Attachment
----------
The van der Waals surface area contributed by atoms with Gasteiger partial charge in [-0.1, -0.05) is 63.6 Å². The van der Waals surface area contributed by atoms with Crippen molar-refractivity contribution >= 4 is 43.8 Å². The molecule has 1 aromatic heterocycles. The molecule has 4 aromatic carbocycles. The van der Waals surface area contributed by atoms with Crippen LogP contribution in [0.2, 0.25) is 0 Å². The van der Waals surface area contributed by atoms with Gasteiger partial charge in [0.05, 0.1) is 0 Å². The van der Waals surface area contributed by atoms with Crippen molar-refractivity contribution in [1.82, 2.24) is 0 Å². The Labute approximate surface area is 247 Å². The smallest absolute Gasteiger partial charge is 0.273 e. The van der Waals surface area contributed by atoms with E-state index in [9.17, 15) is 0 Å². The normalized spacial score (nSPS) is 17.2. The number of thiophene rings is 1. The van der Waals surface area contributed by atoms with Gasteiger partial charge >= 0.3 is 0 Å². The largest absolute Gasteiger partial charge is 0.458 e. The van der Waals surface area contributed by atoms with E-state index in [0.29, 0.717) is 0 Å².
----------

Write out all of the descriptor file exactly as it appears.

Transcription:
The van der Waals surface area contributed by atoms with Gasteiger partial charge in [-0.1, -0.05) is 63.6 Å². The van der Waals surface area contributed by atoms with Crippen molar-refractivity contribution >= 4 is 43.8 Å². The molecule has 1 aromatic heterocycles. The molecule has 4 aromatic carbocycles. The van der Waals surface area contributed by atoms with Crippen LogP contribution in [0.2, 0.25) is 0 Å². The van der Waals surface area contributed by atoms with Gasteiger partial charge in [0.05, 0.1) is 0 Å². The van der Waals surface area contributed by atoms with Crippen molar-refractivity contribution in [1.82, 2.24) is 0 Å². The Labute approximate surface area is 247 Å². The smallest absolute Gasteiger partial charge is 0.273 e. The van der Waals surface area contributed by atoms with E-state index in [9.17, 15) is 0 Å². The normalized spacial score (nSPS) is 17.2. The number of thiophene rings is 1. The van der Waals surface area contributed by atoms with Gasteiger partial charge >= 0.3 is 0 Å². The largest absolute Gasteiger partial charge is 0.458 e. The van der Waals surface area contributed by atoms with E-state index in [0.29, 0.717) is 0 Å².